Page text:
In December 2023, the volume of container imports in the United States grew 0.4% over November 2023. Despite modest growth, there were noteworthy fluctuations in volume observed at ports along the West, East, and Gulf Coasts. Notably, major ports on the East and Gulf Coasts reported increases, while those on the West Coast witnessed declines. Surprisingly, the Panama drought did not seem to have a significant impact on container import volumes at East and Gulf Coast ports in December. However, port delay times increased, particularly at Gulf Coast ports. Although December saw an escalation in Middle East shipping attacks, there was no apparent effect on container import volumes for the month. The latest logistics metrics update from Descartes in January indicates that container import volume aligns with typical seasonal patterns, but there are indications that global supply chain performance may face challenges in 2024 due to conditions at the Panama and Suez Canals and upcoming labor negotiations.
In December 2023, the volume of U.S. container imports saw a 0.4% uptick compared to November 2023, reaching 2,107,012 twenty-foot equivalent units (TEUs) (refer to Figure 1). In comparison to December 2022, the TEU volume showed a 9.2% rise, and it marked a 10.6% increase from the pre-pandemic levels of December 2019. Although the import volume growth for the entire year of 2023 is close, trailing by only 4.6% compared to the same period in 2019, it represents an 11.7% decline from the figures recorded in 2022.
Figure 1: Year-over-Year U.S. Container Import Volumes
Source: Descartes Datamyne™
Port Transit Delays
Transit delays at ports showed a general increase in December 2023 (refer to Figure 2). Notably, the leading West Coast ports witnessed overall rises, despite substantial volume declines at Long Beach, Los Angeles, and Tacoma. Additionally, the Port of Houston encountered a notable increase in transit times, whereas most East Coast ports experienced marginal decreases.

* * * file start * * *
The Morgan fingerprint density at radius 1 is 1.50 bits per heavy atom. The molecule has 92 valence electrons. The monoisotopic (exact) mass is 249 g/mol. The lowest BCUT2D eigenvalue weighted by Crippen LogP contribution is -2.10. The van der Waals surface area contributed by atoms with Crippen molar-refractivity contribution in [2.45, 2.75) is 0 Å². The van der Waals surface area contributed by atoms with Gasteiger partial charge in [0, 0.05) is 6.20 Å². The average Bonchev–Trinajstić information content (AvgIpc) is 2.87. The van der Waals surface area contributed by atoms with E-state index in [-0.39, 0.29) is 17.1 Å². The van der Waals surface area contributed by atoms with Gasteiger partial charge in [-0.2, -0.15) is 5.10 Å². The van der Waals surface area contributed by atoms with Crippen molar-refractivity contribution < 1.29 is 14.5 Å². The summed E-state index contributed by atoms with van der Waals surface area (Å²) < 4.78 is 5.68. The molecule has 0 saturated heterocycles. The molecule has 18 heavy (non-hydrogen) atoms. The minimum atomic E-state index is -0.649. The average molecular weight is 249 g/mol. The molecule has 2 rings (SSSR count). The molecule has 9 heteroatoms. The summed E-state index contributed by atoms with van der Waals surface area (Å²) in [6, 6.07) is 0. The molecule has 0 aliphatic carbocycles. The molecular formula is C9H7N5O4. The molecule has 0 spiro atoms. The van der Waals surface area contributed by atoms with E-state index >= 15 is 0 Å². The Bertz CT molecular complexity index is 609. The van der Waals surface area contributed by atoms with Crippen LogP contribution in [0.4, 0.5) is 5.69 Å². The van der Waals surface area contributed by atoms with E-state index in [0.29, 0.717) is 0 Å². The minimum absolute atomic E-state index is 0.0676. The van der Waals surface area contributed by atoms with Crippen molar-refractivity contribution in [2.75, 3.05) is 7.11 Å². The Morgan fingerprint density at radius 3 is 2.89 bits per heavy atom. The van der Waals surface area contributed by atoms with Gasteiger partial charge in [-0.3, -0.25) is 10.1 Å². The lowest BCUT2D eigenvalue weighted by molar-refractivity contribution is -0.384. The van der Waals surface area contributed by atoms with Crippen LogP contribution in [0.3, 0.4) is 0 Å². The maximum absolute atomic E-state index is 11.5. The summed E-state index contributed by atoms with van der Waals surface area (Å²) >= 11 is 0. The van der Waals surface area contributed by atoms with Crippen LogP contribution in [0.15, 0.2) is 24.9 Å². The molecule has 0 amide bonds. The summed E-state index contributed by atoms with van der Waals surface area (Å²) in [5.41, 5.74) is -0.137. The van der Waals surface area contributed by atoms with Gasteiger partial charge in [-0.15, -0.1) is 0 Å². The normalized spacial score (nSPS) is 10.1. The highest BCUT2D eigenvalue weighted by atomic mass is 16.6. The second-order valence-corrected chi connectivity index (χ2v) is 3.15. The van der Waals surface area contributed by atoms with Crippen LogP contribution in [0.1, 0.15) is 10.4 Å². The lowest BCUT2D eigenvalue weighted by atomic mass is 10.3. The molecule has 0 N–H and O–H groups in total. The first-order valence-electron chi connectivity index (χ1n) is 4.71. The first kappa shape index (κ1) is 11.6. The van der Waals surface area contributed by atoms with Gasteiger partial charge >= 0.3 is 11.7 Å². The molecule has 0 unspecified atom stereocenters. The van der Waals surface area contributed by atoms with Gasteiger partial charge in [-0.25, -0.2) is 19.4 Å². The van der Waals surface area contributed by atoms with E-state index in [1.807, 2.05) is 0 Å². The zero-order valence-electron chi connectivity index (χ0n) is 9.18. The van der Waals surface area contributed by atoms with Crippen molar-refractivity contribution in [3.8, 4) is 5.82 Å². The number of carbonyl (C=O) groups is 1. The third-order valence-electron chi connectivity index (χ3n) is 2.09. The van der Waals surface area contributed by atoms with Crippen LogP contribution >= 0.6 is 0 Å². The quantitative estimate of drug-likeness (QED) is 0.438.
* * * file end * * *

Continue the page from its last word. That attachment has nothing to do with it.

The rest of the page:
Figure 2: Monthly Average Transit Delays (in days) for the Top 10 Ports
Source: Descartes Datamyne™
Note: Descartes’ definition of port transit delay is the difference as measured in days between the Estimated Arrival Date, which is initially declared on the bill of lading, and the date when Descartes receives the CBP-processed bill of lading.
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With the world’s largest searchable trade database covering 230 markets across five continents, Datamyne sources its data directly from official filings with customs agencies and trade ministries. This includes detailed information, down to company names and contact details, making it both timely and authoritative. The inclusion of bills of lading information ensures robust import coverage.
In addition to providing trade intelligence through shipping data, Descartes’ software solutions feature a landed cost tool. This tool aids in calculating the economic viability of importing from various markets. Furthermore, Descartes applications include a screening feature that checks against multiple denied parties lists simultaneously. This screening process helps organizations ensure that they are not engaging in business with entities listed on official government watch lists.
Noth: This report is based on the initial compiled release of U.S. Customs and Border Protection (CBP) data and may be subject to revision by CBP at a later date. Any revised data can be accessed through Descartes Datamyne.
This is an excerpt of an article originally posted in the Descartes Global Shipping Report Resource Center. If you are looking for how Datamyne’s global trade and shipping data can help you, Contact Us.